Kickpleat - really?! - you saw Cheez Whiz at the store for $7? Well, I'll be a monkeys uncle...I never would have guessed that fake cheez product costs so much...I don;t buy it either and actually have never been curious to see what it sells for but our pal in the NWT was shocked when he found out...he also mentioned that a can of pop was $3...anyway, I guess it just implies that there is a high profit margin for remote areas because of the demand, people will be willing to pay the price.

7:07 PM  
Anonymous Fawn said...

Bijoux - it's not about high profit margins at all. It costs an arm and a leg to SHIP things to remote communities. Not only is it a long way to go (fuel costs) but small communities don't have the volume to be able to order large quantities, so there are few economies of scale. Many of the stores in small communities operate at a loss year after year and only continue operating through (territorial) government subsidies because not having a store would be a hardship for the community.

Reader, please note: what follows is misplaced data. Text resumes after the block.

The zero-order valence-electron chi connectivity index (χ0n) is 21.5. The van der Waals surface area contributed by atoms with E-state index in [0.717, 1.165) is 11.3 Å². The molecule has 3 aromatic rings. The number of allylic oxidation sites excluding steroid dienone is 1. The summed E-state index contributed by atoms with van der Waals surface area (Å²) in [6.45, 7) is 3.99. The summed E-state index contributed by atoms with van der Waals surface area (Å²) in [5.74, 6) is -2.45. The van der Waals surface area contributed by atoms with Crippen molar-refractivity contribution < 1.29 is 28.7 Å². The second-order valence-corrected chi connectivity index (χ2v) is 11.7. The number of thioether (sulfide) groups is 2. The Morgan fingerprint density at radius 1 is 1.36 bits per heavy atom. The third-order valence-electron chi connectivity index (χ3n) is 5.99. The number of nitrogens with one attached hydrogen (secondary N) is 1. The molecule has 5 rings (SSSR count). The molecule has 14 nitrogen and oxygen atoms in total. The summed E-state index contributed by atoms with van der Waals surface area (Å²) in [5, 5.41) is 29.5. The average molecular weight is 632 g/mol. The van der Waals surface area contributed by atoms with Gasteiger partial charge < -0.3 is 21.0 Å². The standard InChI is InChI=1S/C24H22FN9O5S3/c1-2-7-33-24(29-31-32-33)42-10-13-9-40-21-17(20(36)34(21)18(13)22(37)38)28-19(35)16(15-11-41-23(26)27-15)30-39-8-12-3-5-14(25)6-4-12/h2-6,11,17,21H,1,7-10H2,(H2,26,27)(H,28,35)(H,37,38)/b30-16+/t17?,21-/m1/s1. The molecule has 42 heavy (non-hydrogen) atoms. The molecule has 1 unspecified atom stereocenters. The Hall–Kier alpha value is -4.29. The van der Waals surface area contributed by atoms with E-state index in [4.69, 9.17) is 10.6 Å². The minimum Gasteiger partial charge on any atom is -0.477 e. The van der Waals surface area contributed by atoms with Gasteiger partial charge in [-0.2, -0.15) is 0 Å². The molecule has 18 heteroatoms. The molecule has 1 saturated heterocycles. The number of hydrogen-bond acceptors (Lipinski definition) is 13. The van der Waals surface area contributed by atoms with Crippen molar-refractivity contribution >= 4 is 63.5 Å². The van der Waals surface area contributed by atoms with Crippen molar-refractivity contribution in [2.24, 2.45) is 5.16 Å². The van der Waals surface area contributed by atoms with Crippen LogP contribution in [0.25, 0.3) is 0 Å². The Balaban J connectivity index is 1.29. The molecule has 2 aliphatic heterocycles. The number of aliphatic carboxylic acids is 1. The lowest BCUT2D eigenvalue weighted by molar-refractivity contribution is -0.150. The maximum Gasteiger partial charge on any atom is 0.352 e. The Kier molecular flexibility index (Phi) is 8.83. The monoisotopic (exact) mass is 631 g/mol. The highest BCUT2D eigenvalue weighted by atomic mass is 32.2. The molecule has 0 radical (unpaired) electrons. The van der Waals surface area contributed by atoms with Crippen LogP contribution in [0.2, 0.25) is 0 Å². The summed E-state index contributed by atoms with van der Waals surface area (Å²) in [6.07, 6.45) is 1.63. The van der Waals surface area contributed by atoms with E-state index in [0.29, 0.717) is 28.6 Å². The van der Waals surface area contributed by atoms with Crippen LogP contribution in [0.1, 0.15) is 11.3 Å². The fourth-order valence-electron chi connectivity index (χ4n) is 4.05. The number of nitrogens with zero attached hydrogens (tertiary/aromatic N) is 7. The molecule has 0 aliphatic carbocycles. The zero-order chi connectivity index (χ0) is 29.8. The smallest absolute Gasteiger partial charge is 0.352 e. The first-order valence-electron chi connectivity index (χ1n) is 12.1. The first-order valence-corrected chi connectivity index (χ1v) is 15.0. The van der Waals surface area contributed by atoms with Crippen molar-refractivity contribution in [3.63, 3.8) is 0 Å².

Sun Rae, you know your kids best, but having moved a couple of times while in school was a great experience for me. Actually, the first time we moved was a horrible experience, but I think it taught me a lot about life and about compassion, seriously. The second time we moved was much better - partly because I'd had an attitude adjustment and partly because of the culture of the place.

Sorry for getting off-topic, Kickpleat!

8:58 AM  
Anonymous leslie said...

Hi, I found your post intriguing and felt compelled to comment. I am a coast-to-coast transplant, born and raised in Vancouver who now makes halifax home with my partner and kidlet on the way. We lived in Tasmania for a few years and when it was time to come back to Canada, we ended up in halifax so i could pursue graduate studies. That was 4.5 years ago. We didn't think we would stay so long but the east coast has a subtle way of growing on you. We just bought a house in Dartmouth, across the harbour from Halifax, and love it. We have found it fairly easy to cultivate community and connections here (we knew one person when we arrived -and he`s moved back to Vancouver!). Halifax has a latent energy waiting to burst and there are many groups to tap into.